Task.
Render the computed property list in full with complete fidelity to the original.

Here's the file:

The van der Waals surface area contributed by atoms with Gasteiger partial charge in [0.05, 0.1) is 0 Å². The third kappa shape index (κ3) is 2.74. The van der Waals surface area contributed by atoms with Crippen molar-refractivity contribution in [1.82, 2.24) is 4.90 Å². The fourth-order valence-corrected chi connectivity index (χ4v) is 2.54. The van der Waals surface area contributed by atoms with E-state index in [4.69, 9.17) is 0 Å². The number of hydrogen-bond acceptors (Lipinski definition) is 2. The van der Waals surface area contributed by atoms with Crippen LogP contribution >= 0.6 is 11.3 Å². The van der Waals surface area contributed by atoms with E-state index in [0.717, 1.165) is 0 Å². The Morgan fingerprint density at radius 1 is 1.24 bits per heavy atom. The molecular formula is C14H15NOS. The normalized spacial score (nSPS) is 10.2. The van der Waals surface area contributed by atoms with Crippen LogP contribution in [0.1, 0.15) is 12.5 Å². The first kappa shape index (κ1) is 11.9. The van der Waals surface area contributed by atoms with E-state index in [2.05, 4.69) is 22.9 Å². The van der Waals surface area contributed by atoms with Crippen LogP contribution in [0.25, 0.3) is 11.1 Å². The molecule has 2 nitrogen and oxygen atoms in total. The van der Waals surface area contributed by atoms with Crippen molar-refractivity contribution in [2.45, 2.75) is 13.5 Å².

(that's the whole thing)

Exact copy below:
The van der Waals surface area contributed by atoms with Gasteiger partial charge in [0.05, 0.1) is 0 Å². The third kappa shape index (κ3) is 2.74. The van der Waals surface area contributed by atoms with Crippen molar-refractivity contribution in [1.82, 2.24) is 4.90 Å². The fourth-order valence-corrected chi connectivity index (χ4v) is 2.54. The van der Waals surface area contributed by atoms with E-state index in [4.69, 9.17) is 0 Å². The number of hydrogen-bond acceptors (Lipinski definition) is 2. The van der Waals surface area contributed by atoms with Crippen LogP contribution >= 0.6 is 11.3 Å². The van der Waals surface area contributed by atoms with E-state index in [0.717, 1.165) is 0 Å². The Morgan fingerprint density at radius 1 is 1.24 bits per heavy atom. The molecular formula is C14H15NOS. The normalized spacial score (nSPS) is 10.2. The van der Waals surface area contributed by atoms with Crippen LogP contribution in [0.1, 0.15) is 12.5 Å². The first kappa shape index (κ1) is 11.9. The van der Waals surface area contributed by atoms with E-state index in [2.05, 4.69) is 22.9 Å². The van der Waals surface area contributed by atoms with Crippen LogP contribution in [0.25, 0.3) is 11.1 Å². The molecule has 2 nitrogen and oxygen atoms in total. The van der Waals surface area contributed by atoms with Crippen molar-refractivity contribution in [2.45, 2.75) is 13.5 Å².